Pope: Catholic communicators must promote communion in digital world

Addressing a delegation of the national Federation of Catholic Weeklies, of the Italian Periodical Press Union, of the “Corallo” and “Aiart – Cittadini mediali” associations, encourages them to promote an “ecology of communication” in the digital world and to follow the example of Blessed Carlo Acutis.

By Lisa Zengarini

The epochal changes in the media world require a renewed “commitment to the promotion of people’s dignity, to justice and truth, to legality and educational co-responsibility”, said Pope Francis speaking to a delegation of Italian Catholic communicators.

Creating bridges, not walls

In an audience on Thursday with a delegation of the national Federation of Catholic Weeklies, of the Italian Periodical Press Union, of the “Corallo” and “Aiart – Cittadini mediali” associations, the Pope reminded them that communication, is essentially “sharing, weaving threads of communion, creating bridges without raising walls.”

In the context of today’s great “communication highways”, increasingly faster and overloaded with information, Pope Francis,  therefore,  invited those present to always follow three paths.

The path of education

The first path is that of educating which, he said, is vital because “the future of society is at stake”. Indeed, education is the way to connect old and young generations who today are immersed in the digital culture.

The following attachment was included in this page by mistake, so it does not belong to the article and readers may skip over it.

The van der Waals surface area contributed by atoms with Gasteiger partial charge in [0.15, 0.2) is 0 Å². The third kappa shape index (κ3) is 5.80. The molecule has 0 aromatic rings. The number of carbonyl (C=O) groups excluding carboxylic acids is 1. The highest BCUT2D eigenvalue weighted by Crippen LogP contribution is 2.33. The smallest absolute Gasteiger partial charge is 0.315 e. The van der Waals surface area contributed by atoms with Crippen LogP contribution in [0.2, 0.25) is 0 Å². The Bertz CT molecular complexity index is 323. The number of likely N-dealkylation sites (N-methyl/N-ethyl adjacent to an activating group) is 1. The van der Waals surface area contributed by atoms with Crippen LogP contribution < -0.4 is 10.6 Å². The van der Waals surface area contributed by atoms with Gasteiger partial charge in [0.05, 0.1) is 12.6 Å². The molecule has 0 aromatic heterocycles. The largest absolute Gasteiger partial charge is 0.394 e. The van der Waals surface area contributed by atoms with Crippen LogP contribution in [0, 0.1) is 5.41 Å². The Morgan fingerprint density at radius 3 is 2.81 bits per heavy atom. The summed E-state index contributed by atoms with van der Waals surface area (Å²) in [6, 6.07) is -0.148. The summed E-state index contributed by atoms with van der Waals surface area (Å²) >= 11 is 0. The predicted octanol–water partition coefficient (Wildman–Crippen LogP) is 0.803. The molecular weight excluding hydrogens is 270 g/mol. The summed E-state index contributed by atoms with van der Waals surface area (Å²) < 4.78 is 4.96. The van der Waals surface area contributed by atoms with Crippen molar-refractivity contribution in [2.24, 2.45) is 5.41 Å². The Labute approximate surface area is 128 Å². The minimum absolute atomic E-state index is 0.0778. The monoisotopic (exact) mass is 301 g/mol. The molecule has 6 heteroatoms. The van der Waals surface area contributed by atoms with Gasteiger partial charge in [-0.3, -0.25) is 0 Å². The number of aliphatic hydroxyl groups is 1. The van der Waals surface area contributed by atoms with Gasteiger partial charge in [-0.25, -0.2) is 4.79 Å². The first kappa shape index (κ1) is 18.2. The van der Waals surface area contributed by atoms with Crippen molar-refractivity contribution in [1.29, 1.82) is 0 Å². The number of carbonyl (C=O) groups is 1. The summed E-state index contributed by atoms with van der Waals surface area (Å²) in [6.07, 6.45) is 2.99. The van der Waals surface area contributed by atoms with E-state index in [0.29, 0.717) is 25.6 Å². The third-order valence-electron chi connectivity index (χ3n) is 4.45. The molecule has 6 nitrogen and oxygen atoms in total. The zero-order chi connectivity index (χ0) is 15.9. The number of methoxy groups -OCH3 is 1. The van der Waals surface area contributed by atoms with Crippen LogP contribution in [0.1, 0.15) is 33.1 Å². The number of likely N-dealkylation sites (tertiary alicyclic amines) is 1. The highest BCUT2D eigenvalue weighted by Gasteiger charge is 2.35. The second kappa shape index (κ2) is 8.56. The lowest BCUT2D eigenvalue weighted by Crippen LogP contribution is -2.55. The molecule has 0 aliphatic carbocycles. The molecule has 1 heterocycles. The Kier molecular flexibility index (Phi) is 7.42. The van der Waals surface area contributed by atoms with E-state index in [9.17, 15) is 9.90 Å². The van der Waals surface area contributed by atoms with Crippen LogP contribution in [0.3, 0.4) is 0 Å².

Educating young people “to navigate in today’s complexity, especially on the web” involves “prudence and simplicity”, the Pope remarked.  

“Prudence and simplicity are two basic educational ingredients for navigating today’s complexity, especially on the web, where it is necessary not to be naive and, at the same time, not give in to the temptation to sow anger and hatred.”

Promoting an “ecology of communication”

Catholic weeklies play a crucial role in this: “They don’t just give the news of the moment, but they convey a human and Christian vision aimed at forming minds and hearts”, the Pope noted

He, therefore,  exhorted the Italian communicators to promote an “ecology of communication” in communities, schools and families: “You have the vocation to remind people that beyond the news and scoops, there are always feelings, stories, real people who are to be respected”, he said.

“Communicating is educating society” to respect and care, including in affective relationships between men and women,  Pope Francis insisted.

The path of protecting the weakest in society

The second path he indicated was that of protecting especially the weakest groups in society, including minors, the elderly and disabled people, “from the invasiveness of digital media and the seductions of provocative and polemical communication.”

He encouraged the Catholic journalists  to continue promoting civic awareness on this issue without fear, remarking that it is a  “question of communicative democracy.”

“Don’t just play defence but, remaining ‘small inside’, think big, because you are called to a great task: to protect, through words and images, the dignity of people, especially the little ones and the poor, God’s favourites.”

The path of testimony

Finally, Pope Francis highlighted the path of testimony. He cited the example Blessed Carlo Acutis, who at his young age, he said,  “knew how to use the new communications technology to transmit the Gospel, to communicate values and beauty”.  

Indeed, “Testimony is prophecy, it is creativity, which frees and pushes us to leave our comfort zones to take risks” and “fidelity to the Gospel postulates to go against the grain: to talk about fraternity in an individualistic world; of peace in a world at war; of attention to the poor in an impatient and indifferent world.”

Pope Francis therefore concluded to by entrusting the Italian communicators’ work Blessed Carlo Acutis and  Saint Francis de Sales, the patron saint of Catholic journalists and writers so that they may guide on steps on the paths of formation, protection and testimony.